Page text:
When Φ2 goes active, S2 and S4 are closed (the others are open), and the opamp can only make the differential input voltage is sees be zero by changing the output voltage so as to draw all of the charge on C1 off (since when the inverting input of the op amp is zero (to match the noninverting input) and the positive side of C1 is zero (due to S2) there isn't any charge on C1).
To do this, it actually has to drive the charge back out the positive terminal of C1 which means driving charge into the negative terminal of C1 which required that the output of the opamp go positive (if Vin is positive) to drive current into the positive terminal of C2.

You can think of this as a push-pull effect -- Vin single pushes a packet of charge into C1 on one phase of the clock and Vout pushes that charge back out on the other phase.

If the time for one cycle is T, then we have

$
i_{in_{avg}}(T_0) \; = \; \frac{Q_1}{T} \; = \; v_{in}(T_0)\frac{C_1}{T}
$

T is simply the period of the switch clocks and is 1/Fs.

$
i_{in_{avg}} \; = \; V_{in} $$C_1 F_s$$
$

Notice that we can equate this with an effective input resistance of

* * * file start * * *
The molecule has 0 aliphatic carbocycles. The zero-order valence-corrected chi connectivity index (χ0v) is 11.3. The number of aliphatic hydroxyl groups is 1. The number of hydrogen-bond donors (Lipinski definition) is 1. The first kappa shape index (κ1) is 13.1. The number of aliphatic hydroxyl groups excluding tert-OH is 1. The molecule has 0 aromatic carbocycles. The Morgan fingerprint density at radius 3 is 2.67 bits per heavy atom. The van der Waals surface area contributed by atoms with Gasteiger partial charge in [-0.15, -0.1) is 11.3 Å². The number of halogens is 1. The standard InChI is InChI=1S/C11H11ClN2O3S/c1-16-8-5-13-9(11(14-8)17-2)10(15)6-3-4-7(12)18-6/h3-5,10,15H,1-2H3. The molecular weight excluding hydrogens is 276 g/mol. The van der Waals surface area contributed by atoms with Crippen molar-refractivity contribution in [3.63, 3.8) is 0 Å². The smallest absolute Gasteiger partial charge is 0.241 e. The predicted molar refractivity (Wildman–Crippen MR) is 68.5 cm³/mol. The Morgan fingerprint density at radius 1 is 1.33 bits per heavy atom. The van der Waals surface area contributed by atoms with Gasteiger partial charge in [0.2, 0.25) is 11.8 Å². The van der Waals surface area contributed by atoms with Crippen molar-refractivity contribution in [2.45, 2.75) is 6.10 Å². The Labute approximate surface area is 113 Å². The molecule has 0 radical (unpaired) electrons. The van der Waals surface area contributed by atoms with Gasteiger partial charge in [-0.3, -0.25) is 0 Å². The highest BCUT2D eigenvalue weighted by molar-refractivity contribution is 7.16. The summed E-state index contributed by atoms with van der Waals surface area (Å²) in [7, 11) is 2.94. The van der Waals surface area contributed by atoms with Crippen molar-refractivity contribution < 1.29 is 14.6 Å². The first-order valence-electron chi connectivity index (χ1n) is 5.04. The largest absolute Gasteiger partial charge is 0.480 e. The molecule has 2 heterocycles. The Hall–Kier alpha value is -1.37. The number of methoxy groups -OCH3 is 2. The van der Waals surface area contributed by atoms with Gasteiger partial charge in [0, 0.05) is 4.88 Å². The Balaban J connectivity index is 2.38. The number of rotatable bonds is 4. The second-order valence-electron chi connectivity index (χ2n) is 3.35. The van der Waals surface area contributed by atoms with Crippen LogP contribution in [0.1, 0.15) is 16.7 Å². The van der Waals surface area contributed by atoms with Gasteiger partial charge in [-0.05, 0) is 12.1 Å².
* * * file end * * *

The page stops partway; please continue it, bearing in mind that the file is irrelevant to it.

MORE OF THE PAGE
$
R_{in} \; = \; \frac{V_{in}}{I_{in_{avg}}} \; = \; \frac{1}{C_1 F_s}
$

The smaller the capacitance the larger the resistance, which makes sense since a smaller amount of charge is transferred each cycle. Also, the lower the frequency the larger the resistance, which makes sense since charge is transferred a fewer number of times in any given period.

However, while this is the effective input resistance seen by the input signal, it is not quite the effective input resistance compared to a classical RC opamp integrator. The effective resistance for that purpose is actual -Rin because of the push/pull effect descripted earlier.

$
v_{out}(t) \; = -\frac{1}{C_2}\int_{-\infty}^{t}I_{in}(t) dt
\;
v_{out}(t) \; = -\frac{1}{C_2}\int_{-\infty}^{t}\frac{v_{in}}{-R_{in}}(t) dt
\;